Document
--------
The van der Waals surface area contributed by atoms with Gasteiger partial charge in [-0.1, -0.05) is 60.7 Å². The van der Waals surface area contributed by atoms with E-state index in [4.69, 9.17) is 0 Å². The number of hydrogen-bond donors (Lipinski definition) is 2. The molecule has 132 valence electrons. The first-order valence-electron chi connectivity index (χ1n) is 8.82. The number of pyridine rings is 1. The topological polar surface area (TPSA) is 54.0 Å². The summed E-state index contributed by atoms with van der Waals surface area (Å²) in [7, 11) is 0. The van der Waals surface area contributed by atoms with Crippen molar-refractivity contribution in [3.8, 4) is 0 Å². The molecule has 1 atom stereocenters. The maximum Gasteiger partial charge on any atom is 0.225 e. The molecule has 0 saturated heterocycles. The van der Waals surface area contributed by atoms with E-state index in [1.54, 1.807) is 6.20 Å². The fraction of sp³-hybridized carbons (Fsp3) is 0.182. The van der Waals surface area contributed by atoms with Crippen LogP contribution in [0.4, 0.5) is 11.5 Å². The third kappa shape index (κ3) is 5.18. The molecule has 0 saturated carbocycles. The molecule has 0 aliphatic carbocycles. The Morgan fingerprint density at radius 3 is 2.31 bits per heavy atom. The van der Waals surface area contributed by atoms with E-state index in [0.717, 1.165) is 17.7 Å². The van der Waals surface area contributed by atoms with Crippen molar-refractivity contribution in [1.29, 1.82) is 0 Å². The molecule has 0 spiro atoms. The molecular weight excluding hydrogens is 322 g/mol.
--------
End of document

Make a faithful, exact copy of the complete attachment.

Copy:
The van der Waals surface area contributed by atoms with Gasteiger partial charge in [-0.1, -0.05) is 60.7 Å². The van der Waals surface area contributed by atoms with E-state index in [4.69, 9.17) is 0 Å². The number of hydrogen-bond donors (Lipinski definition) is 2. The molecule has 132 valence electrons. The first-order valence-electron chi connectivity index (χ1n) is 8.82. The number of pyridine rings is 1. The topological polar surface area (TPSA) is 54.0 Å². The summed E-state index contributed by atoms with van der Waals surface area (Å²) in [7, 11) is 0. The van der Waals surface area contributed by atoms with Crippen molar-refractivity contribution in [3.8, 4) is 0 Å². The molecule has 1 atom stereocenters. The maximum Gasteiger partial charge on any atom is 0.225 e. The molecule has 0 saturated heterocycles. The van der Waals surface area contributed by atoms with E-state index in [1.54, 1.807) is 6.20 Å². The fraction of sp³-hybridized carbons (Fsp3) is 0.182. The van der Waals surface area contributed by atoms with Crippen LogP contribution in [0.4, 0.5) is 11.5 Å². The third kappa shape index (κ3) is 5.18. The molecule has 0 saturated carbocycles. The molecule has 0 aliphatic carbocycles. The Morgan fingerprint density at radius 3 is 2.31 bits per heavy atom. The van der Waals surface area contributed by atoms with E-state index in [0.717, 1.165) is 17.7 Å². The van der Waals surface area contributed by atoms with Crippen molar-refractivity contribution in [1.29, 1.82) is 0 Å². The molecule has 0 spiro atoms. The molecular weight excluding hydrogens is 322 g/mol.